Diversification and the lost generation of PR

By Amy Airey,

There was an era when media relations was at the heart of PR. It defined PR. PR could quite easily have stood for press relations.

But there’s been a seismic, and industry-changing, shift, and it’s really quite exciting. Don’t get me wrong, media relations is crucial and, nine times out of ten, will form part of a comms response, but when thinking about how to directly target (and engage with) your audiences, surely other channels will now take priority? And when looking at the media landscape and dwindling readership then it becomes quite clear that ‘traditional PR’ alone just won’t cut it anymore. How could it?!?

But what does this mean for the generation of account managers/account directors who ‘grew up’ (in a professional sense) in a traditional press office? What happens to them if they’re not willing (or able) to embrace the uncertainty of social media algorithms, if they don’t understand digital PR, if they still think rate cards/cm2 come into play in PR evaluations? And if they think search is linked to looking back in the archives for an old press release?

And what does it mean for ‘PR’ agencies? There are still some out there that don’t manage social in-house, and still clients who separate their PR and social briefs (which is just as bizarre). It feels as though the whole industry’s being flipped on its head, with the flipping due to continue for the foreseeable, and it’s going to be a case of sink or swim.

This change in the industry is naturally being reflected in the sought-after skill sets of new recruits. If you’re not active on social and don’t have understandings of different channels, you might as well forget it. Broadcast and multimedia experience is a benefit.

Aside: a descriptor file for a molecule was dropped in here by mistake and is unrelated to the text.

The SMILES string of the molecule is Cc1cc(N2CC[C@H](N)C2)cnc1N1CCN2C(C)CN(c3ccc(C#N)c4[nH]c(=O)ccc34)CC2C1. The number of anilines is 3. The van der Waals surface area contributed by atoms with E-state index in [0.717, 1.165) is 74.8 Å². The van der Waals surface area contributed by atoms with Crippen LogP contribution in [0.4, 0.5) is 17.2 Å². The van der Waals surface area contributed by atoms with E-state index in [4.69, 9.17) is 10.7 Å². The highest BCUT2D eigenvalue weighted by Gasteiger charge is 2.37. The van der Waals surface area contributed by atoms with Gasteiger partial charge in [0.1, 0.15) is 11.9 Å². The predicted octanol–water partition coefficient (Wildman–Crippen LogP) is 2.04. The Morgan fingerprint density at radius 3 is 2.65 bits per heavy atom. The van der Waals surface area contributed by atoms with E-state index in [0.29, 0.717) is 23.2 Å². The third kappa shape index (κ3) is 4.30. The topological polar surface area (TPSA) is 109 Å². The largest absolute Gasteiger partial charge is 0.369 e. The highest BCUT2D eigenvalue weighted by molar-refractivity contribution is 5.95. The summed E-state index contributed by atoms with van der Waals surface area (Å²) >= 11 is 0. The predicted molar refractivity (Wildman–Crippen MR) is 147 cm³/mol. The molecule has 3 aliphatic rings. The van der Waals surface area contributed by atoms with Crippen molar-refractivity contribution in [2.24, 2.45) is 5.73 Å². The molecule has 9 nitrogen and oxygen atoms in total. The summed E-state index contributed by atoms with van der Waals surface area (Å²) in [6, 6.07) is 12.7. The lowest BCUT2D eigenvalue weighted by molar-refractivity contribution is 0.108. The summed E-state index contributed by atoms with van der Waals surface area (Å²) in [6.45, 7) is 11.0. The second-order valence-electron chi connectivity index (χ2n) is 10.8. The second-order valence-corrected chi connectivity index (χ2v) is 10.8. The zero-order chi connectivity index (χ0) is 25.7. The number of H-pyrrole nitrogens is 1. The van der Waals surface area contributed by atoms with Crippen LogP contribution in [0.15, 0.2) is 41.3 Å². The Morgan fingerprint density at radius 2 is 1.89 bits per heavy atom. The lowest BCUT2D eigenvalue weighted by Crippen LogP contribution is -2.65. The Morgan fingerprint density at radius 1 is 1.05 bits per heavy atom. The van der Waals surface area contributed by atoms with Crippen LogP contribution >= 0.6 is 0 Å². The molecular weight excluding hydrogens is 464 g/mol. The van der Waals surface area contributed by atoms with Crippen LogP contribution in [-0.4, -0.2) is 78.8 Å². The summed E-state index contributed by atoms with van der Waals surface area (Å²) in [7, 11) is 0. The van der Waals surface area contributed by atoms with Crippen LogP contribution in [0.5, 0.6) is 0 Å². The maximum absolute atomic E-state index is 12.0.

But PR experience?

Well many employers can probably over look that if you’re proven to be digitally savvy… but are universities changing their modules and teaching practice in response to the monumental changes in the industry? How could they possibly, with the red tape they need to get through? So are we just relying on the next generation of PR to have been taught an outdated practice? Or perhaps it will be the case that the proportion of people having done PR/comms related degrees (or degrees at all) will continue to decrease.

And, at the other end of the spectrum, are we going to have a group of middle-aged people who are missing an entire skill set that’s crucial for the future of the industry? Or is there a way to teach these 30/40-somethings, this lost generation, a new language? A whole new test, learn, refine approach to comms?

From an agency perspective, more and more companies are choosing to diversify and adopt integration more, which is a sure sign of things to come.

Even if agencies aren’t ‘full-service’ or don’t proclaim themselves as integrated, they might have some in-house design resource – because everything needs to look the part, and some digital/development expertise – because they might need to build things to push out on social and encourage publications to link back to.

This is yet another sign that the skill sets they’ll be seeking from new recruits won’t be the same as they have been over the last few years. That’s certainly the case with us at ilk – the typical account exec/account manager job specs are a million miles away from what they once were. And, in terms of upskilling, teaching a social mastermind how to run a press office is an easier feat than vice versa (trust me, this is based on experience) so the type of people the industry needs is changing, and quite dramatically at that.

There might be more questions than answers here at the moment, but that seems to be the very nature of the challenge we face on a daily basis as comms professionals. And, to be honest, it’s an exciting challenge to face! And it might encourage those that aren’t up to it to re-think their career choices.

The question isn’t whether PR has its part to play; that’s never in doubt, it’s whether everyone’s up for embracing the changes that are happening, and will continue to do so, in order for the industry to flourish. And, more importantly, in order for us to keep delivering tangible results for our clients, to ensure future buy in. After all, that’s why we do what we do, right?

Amy Airey is PR Director at ilk.

Photo by rawpixel on Unsplash

Comments

Leave a Reply

Your email address will not be published. Required fields are marked *